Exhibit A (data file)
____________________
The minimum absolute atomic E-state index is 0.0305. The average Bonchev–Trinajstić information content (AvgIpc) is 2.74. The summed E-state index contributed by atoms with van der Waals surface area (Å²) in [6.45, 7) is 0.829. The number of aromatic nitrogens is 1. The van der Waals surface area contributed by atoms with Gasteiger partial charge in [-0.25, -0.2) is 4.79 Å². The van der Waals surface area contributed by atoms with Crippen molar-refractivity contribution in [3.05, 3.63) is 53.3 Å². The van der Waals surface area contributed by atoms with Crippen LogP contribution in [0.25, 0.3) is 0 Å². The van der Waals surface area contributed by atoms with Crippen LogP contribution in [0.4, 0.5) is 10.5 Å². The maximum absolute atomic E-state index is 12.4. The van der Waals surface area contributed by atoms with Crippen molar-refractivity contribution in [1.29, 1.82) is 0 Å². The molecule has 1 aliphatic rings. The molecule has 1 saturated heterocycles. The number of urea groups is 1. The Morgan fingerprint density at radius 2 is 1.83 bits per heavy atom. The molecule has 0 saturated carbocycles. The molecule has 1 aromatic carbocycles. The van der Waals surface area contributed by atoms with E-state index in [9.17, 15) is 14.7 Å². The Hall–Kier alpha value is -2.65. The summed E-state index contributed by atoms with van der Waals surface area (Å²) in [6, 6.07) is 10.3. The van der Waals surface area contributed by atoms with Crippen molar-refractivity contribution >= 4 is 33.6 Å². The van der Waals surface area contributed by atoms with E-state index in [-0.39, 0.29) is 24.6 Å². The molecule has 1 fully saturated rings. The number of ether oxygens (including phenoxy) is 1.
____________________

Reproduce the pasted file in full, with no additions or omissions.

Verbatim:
The minimum absolute atomic E-state index is 0.0305. The average Bonchev–Trinajstić information content (AvgIpc) is 2.74. The summed E-state index contributed by atoms with van der Waals surface area (Å²) in [6.45, 7) is 0.829. The number of aromatic nitrogens is 1. The van der Waals surface area contributed by atoms with Gasteiger partial charge in [-0.25, -0.2) is 4.79 Å². The van der Waals surface area contributed by atoms with Crippen molar-refractivity contribution in [3.05, 3.63) is 53.3 Å². The van der Waals surface area contributed by atoms with Crippen LogP contribution in [0.25, 0.3) is 0 Å². The van der Waals surface area contributed by atoms with Crippen LogP contribution in [0.4, 0.5) is 10.5 Å². The maximum absolute atomic E-state index is 12.4. The van der Waals surface area contributed by atoms with Crippen molar-refractivity contribution in [1.29, 1.82) is 0 Å². The molecule has 1 aliphatic rings. The molecule has 1 saturated heterocycles. The number of urea groups is 1. The Morgan fingerprint density at radius 2 is 1.83 bits per heavy atom. The molecule has 0 saturated carbocycles. The molecule has 1 aromatic carbocycles. The van der Waals surface area contributed by atoms with E-state index in [9.17, 15) is 14.7 Å². The Hall–Kier alpha value is -2.65. The summed E-state index contributed by atoms with van der Waals surface area (Å²) in [6, 6.07) is 10.3. The van der Waals surface area contributed by atoms with Crippen molar-refractivity contribution >= 4 is 33.6 Å². The van der Waals surface area contributed by atoms with E-state index in [-0.39, 0.29) is 24.6 Å². The molecule has 1 fully saturated rings. The number of ether oxygens (including phenoxy) is 1.